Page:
“I also told my actors that I thought the strongest choice was to make the students heterosexual. To me it makes the aversion to male romantic love more palpable. It also makes the students’ acceptance of a definition of love without boundaries more moving and monumental,” Calarco notes.
Angie and Charlie have followed Calarco’s lead. To label it a gay play seems “reductive and knee-jerky,” suggests Charlie (noting that he’s not even sure what a “gay play” is).
“The point for me is that it’s so much more than that,” offers Angie.
The Flynn-McIvers chose Shakespeare’s R&J as their first production because it seemed both exciting and manageable. Angie had already directed the play last spring for the Vermont Stage Company. Plus, the Spartan endeavor calls for virtually no set (except for four wooden boxes) and no props other than a piece of red cloth.
The two North Carolina natives ooze experience, developed over years of New York City theater work. Among other credits, Angie (originally from Charlotte) worked as assistant director on the Broadway production of Sacrilege, starring Ellen Burstyn and Giancarlo Esposito. She also created and ran the National Shakespeare Company’s education department. Charlie grew up in Durham, earned an M.F.A. in acting at UNC-Chapel Hill, and went on to appear in various off-Broadway productions. He also toured nationally with the Broadway production of Wit, starting Judith Light.
While in New York, the two independently harbored dreams of launching a professional theater company in Asheville — a tidbit they shared on their first date (on New Year’s Day 1999). Though neither was inclined to put much stock in fate, the coincidence was something they couldn’t ignore.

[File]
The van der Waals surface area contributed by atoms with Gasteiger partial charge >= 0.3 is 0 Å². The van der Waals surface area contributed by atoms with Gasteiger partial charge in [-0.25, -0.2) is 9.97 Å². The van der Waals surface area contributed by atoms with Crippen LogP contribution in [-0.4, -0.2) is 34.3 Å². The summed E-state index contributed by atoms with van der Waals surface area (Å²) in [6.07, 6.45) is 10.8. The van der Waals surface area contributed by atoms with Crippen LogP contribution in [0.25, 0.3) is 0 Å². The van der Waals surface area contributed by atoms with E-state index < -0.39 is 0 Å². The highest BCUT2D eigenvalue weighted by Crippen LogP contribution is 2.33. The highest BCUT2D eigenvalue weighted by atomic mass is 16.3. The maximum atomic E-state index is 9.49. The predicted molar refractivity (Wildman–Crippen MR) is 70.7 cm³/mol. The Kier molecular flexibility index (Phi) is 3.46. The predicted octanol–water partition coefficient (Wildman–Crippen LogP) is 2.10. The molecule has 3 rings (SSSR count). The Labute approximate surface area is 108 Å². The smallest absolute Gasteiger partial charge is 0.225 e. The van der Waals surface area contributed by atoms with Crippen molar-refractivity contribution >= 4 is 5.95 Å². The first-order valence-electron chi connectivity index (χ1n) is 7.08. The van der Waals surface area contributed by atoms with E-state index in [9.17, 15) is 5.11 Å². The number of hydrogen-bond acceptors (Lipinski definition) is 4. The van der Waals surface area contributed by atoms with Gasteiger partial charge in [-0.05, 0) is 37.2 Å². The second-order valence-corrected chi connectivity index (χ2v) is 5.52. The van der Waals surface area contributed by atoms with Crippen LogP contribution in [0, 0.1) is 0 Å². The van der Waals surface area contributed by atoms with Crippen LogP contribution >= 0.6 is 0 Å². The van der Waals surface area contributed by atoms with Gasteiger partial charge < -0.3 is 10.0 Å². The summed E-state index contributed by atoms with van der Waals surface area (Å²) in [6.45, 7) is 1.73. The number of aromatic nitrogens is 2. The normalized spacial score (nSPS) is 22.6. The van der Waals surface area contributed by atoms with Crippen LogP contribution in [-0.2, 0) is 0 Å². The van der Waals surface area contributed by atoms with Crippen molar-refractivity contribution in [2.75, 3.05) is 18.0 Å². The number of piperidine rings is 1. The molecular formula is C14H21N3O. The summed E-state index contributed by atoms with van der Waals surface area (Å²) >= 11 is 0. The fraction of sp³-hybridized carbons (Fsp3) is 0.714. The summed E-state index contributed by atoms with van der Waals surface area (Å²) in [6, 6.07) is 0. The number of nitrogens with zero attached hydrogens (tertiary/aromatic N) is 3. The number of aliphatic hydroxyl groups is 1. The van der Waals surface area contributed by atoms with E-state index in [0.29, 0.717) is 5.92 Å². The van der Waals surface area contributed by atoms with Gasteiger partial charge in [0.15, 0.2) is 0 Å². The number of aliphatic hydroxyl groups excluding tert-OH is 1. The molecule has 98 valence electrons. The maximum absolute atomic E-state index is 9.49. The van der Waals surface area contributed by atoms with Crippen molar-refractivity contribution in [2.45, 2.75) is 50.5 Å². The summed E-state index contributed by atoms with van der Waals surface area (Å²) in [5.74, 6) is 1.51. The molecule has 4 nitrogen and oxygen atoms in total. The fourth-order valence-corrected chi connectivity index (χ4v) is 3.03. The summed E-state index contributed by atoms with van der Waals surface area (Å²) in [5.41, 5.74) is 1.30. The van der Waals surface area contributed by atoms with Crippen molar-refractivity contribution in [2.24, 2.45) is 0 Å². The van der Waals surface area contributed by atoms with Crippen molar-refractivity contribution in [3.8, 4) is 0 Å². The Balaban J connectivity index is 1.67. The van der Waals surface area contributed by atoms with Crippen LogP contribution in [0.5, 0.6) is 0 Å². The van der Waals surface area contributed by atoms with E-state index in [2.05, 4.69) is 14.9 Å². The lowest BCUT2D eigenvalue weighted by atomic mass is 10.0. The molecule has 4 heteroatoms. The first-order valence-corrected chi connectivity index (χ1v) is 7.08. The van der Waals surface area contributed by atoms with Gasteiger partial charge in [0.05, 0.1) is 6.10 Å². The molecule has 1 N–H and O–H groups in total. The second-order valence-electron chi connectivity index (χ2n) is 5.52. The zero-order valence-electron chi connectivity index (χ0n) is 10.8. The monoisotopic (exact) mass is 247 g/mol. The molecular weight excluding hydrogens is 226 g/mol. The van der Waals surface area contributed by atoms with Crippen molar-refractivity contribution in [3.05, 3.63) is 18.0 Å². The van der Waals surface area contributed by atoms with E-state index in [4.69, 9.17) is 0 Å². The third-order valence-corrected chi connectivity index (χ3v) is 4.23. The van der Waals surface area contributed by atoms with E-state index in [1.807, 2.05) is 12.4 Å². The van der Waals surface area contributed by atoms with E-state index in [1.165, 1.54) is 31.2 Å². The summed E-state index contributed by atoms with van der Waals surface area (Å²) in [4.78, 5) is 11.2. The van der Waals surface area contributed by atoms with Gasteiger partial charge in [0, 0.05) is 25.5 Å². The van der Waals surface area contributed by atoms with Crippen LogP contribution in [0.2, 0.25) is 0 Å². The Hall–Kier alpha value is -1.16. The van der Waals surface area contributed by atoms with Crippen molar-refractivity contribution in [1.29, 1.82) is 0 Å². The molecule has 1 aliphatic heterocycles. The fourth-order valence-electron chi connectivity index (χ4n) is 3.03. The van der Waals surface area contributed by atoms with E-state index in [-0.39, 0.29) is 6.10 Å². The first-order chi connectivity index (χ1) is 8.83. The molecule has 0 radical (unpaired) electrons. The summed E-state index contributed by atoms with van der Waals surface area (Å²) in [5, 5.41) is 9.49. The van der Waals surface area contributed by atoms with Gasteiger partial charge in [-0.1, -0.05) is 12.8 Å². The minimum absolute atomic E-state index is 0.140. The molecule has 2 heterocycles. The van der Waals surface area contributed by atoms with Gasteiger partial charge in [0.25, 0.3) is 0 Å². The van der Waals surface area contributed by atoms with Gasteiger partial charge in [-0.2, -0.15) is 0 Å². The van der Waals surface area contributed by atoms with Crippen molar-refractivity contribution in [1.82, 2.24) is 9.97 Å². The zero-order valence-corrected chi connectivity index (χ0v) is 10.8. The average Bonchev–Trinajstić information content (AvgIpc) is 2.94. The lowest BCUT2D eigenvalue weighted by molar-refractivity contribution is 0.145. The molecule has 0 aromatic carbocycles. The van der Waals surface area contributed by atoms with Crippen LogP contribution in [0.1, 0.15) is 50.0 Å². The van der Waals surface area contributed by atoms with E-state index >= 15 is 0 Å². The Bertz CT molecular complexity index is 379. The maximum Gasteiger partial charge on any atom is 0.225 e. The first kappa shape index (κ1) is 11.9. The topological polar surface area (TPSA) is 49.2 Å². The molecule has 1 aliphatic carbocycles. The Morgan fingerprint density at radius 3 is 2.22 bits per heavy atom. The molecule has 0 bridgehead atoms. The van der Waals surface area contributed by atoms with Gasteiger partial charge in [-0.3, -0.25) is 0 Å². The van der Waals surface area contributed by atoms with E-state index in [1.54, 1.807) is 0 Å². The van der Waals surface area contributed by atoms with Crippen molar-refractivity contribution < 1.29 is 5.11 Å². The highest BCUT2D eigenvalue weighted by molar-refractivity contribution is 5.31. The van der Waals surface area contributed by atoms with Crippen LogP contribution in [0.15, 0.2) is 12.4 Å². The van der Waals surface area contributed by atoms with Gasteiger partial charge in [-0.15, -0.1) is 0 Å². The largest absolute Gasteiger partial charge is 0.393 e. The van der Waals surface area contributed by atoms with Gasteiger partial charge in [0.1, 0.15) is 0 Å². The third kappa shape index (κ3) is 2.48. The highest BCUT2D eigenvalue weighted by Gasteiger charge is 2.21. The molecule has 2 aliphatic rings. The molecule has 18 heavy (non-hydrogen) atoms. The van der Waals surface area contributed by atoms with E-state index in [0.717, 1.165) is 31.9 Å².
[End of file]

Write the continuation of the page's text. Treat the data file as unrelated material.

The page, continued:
“We felt like we were smacked in the head with it,” says Charlie.
“It was pretty intense,” agrees Angie.
After their research revealed that Asheville didn’t have a professional theater company, they set about to make their dream a reality. They’ve already raised about two-thirds of the $150,000 they estimate will be needed during the company’s first two years.
With Charlie as artistic director and Angie as producing director, they plan to present theater year-round, with a focus on classical plays. They also want to help develop future audiences via arts-education programs. So far, the company has partnered with three local schools, including the Francine Delaney New School for Children, where Charlie teaches drama classes once a week as the charter school’s artist in residence.
The two are hoping that their “Pay-What-You-Can” Thursdays and the reduced ticket prices for theatergoers under 30 will also pull in younger people who haven’t yet acquired the theater habit.
On a personal note, the couple is also embarking on another new venture: Their first child is due in June.
“Our baby likes Shakespeare, too,” Charlie says fondly.